TO THE VIGILANT THERE IS NO FEAR
Anavatthita cittassa saddhammam avijanato
Pariplava pasadassa panna na paripurati.
Anavassuta cittassa ananvahata cetaso
Punna papa pahinassa natthi jagarato bhayam.
He whose mind is not steadfast, he who knows not the true doctrine, he whose confidence wavers — the wisdom1of such a one will never be perfect.
He whose mind is not soaked (by lust), he who is not affected (by hatred), he who has transcended both good and evil2— for such a vigilant3one there is no fear.
A man from Savatthi, after looking for his lost ox in the forest, felt very hungry and went to a village monastery, where he was given some food to eat. While taking his food, it occurred to him that even though he worked hard every day, he could not get such good food and that it might be a good idea to become a monk.
So he asked the bhikkhus to admit him into the Order. At the monastery, he performed the duties of a bhikkhu and as there was plenty of food he soon gained weight. After some time, he got weary of going round for almsfood and returned to the life of a layman. A few days later, he felt that life at home was too strenuous and he went back to the monastery to be admitted as a bhikkhu for a second time. For a second time, he left the Order and returned to home-life. Again, he went back to the monastery for a third time and left it. This shuttling process went on for six times, and because he acted only according to his whims, he was known as Citta Hatta. While he was going back and forth between his home and the monastery, his wife became pregnant. He was actually not ready for renunciation but he joined the Order for his convenience. As a result he was not happy either as a monk or as a layman.
One day, during his last stay at home, he happened to enter the bedroom while his wife was asleep. She was fast asleep snoring loudly and saliva was trickling down her mouth. Seeing her with her mouth open, he realised the unpleasant nature of the body, and he reflected, 'I have been a bhikkhu for several times but I have not been able to remain in the robe because of my attraction for this woman.' Hence, taking the yellow robe with him he left his home for the monastery for the seventh time. As he went along he repeated the words 'impermanence' and 'unsatisfactoriness' and thus attained the first stage of Sainthood on the way to the monastery.
On arrival at the monastery, he requested the bhikkhus to admit him into the Order. They refused and said, 'We cannot admit you anymore. You have been shaving your head so often that your head is like a whetting stone.' Since he persisted with his request, the bhikkhus relented, and he was readmitted into the Order. Within a few days, Citta Hattha attained Arahanthood. Other bhikkhus, seeing him staying on for a long time in the monastery, were surprised and they asked him the reason. He replied, 'I went home when I still had attachment in me, but now the attachment has been cut off.' The bhikkhus reported the matter to the Buddha who replied,'Cittha Hattha's mind was not steadfast at that time and he did not understand the Dhamma. But now he is already an Arahant.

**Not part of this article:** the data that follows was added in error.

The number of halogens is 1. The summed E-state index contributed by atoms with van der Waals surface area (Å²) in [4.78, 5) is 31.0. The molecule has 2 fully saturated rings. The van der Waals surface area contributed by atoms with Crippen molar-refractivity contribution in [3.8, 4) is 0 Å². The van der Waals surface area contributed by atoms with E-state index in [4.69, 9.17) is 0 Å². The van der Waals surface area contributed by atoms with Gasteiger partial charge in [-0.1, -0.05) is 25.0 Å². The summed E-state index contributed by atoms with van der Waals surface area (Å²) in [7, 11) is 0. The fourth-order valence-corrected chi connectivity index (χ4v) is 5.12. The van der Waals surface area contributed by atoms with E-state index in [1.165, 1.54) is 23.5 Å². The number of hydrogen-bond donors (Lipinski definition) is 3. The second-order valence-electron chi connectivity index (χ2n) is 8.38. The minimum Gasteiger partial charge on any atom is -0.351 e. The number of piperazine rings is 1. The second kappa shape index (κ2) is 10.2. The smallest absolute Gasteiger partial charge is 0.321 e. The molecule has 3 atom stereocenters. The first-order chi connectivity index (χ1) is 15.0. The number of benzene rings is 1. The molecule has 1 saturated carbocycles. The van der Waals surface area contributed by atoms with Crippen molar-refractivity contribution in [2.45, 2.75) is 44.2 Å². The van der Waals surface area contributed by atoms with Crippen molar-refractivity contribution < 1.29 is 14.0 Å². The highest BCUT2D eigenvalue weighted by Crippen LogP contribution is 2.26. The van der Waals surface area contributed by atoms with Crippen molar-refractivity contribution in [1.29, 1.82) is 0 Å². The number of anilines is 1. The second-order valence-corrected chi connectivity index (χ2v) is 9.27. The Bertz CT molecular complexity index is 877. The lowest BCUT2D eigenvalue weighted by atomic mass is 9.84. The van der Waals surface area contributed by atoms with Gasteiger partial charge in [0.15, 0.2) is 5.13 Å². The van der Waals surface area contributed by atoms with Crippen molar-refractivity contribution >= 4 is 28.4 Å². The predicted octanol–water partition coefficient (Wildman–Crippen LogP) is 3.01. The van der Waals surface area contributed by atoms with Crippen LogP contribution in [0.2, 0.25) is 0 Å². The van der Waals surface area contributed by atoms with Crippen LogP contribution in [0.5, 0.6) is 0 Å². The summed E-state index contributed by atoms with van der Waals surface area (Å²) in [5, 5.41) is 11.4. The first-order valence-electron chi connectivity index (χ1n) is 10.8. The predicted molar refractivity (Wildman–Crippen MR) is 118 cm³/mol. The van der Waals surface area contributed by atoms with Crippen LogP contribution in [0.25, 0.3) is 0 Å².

1Namely, spiritual wisdom or insight.
2The deeds of an Arahant, a perfect Saint, are neither good nor bad because he has gone beyond both good and evil. This does not mean that he is passive. He is active but his activity is selfless and is directed to help others to tread the path he has trod himself. His deeds, ordinarily accepted as good, lack creative power as regards himself in producing Kammic effects. He is not however exempt from the effects of his past actions. He accumulates no fresh kammic activities. Whatever actions he does, as an Arahant, are termed 'inoperative' (kiriya), and are not regarded as Kamma. They are ethically ineffective. Understanding things as they truly are, he has finally shattered the cosmic chain of cause and effect.
3It should not erroneously be understood that Arahants do not sleep. Whether asleep or awake they are regarded as sleepless or vigilant ones, since the five stimulating virtues — namely, confidence (saddha), energy (viriya), mindfulness (sati), concentration (samadhi), and wisdom (panna) are ever present in them.
* It might be asked whether Citta Hatta was wrong in having abandoned his wife. We must understand this story from a historical viewpoint. In India, at the time of the Buddha, it was considered quite honourable for a man to give up the worldly life and take to the monastic life at anytime. The social structure was such that other members of the family would willingly care for the wife and the child because the husband had made a big sacrifice in becoming a holy man.